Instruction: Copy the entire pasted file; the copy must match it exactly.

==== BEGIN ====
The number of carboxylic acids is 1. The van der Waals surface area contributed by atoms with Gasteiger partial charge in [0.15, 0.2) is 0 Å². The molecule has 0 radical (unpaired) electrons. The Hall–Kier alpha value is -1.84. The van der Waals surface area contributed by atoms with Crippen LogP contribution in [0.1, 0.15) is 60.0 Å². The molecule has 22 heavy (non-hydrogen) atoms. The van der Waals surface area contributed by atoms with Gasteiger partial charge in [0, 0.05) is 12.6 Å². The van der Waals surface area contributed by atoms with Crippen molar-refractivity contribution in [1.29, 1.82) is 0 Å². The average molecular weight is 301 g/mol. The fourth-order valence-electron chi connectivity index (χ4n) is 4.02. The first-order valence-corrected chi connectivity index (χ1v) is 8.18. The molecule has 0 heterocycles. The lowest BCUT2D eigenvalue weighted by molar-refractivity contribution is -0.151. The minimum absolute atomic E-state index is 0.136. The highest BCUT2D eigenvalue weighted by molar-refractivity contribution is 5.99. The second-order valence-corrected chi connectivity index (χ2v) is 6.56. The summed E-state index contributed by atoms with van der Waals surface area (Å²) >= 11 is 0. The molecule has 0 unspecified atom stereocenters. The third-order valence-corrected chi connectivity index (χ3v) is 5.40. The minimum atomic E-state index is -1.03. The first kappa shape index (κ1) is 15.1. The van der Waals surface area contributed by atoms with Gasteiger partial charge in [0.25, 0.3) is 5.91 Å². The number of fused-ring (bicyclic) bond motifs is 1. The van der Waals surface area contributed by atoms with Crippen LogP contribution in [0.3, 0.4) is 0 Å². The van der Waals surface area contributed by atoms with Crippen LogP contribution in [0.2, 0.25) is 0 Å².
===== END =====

The number of carboxylic acids is 1. The van der Waals surface area contributed by atoms with Gasteiger partial charge in [0.15, 0.2) is 0 Å². The molecule has 0 radical (unpaired) electrons. The Hall–Kier alpha value is -1.84. The van der Waals surface area contributed by atoms with Crippen LogP contribution in [0.1, 0.15) is 60.0 Å². The molecule has 22 heavy (non-hydrogen) atoms. The van der Waals surface area contributed by atoms with Gasteiger partial charge in [0, 0.05) is 12.6 Å². The van der Waals surface area contributed by atoms with Crippen molar-refractivity contribution in [1.29, 1.82) is 0 Å². The average molecular weight is 301 g/mol. The fourth-order valence-electron chi connectivity index (χ4n) is 4.02. The first-order valence-corrected chi connectivity index (χ1v) is 8.18. The molecule has 0 heterocycles. The lowest BCUT2D eigenvalue weighted by molar-refractivity contribution is -0.151. The minimum absolute atomic E-state index is 0.136. The highest BCUT2D eigenvalue weighted by molar-refractivity contribution is 5.99. The second-order valence-corrected chi connectivity index (χ2v) is 6.56. The summed E-state index contributed by atoms with van der Waals surface area (Å²) >= 11 is 0. The molecule has 0 unspecified atom stereocenters. The third-order valence-corrected chi connectivity index (χ3v) is 5.40. The minimum atomic E-state index is -1.03. The first kappa shape index (κ1) is 15.1. The van der Waals surface area contributed by atoms with Gasteiger partial charge in [0.25, 0.3) is 5.91 Å². The number of fused-ring (bicyclic) bond motifs is 1. The van der Waals surface area contributed by atoms with Crippen LogP contribution in [0.3, 0.4) is 0 Å². The van der Waals surface area contributed by atoms with Crippen LogP contribution in [0.2, 0.25) is 0 Å².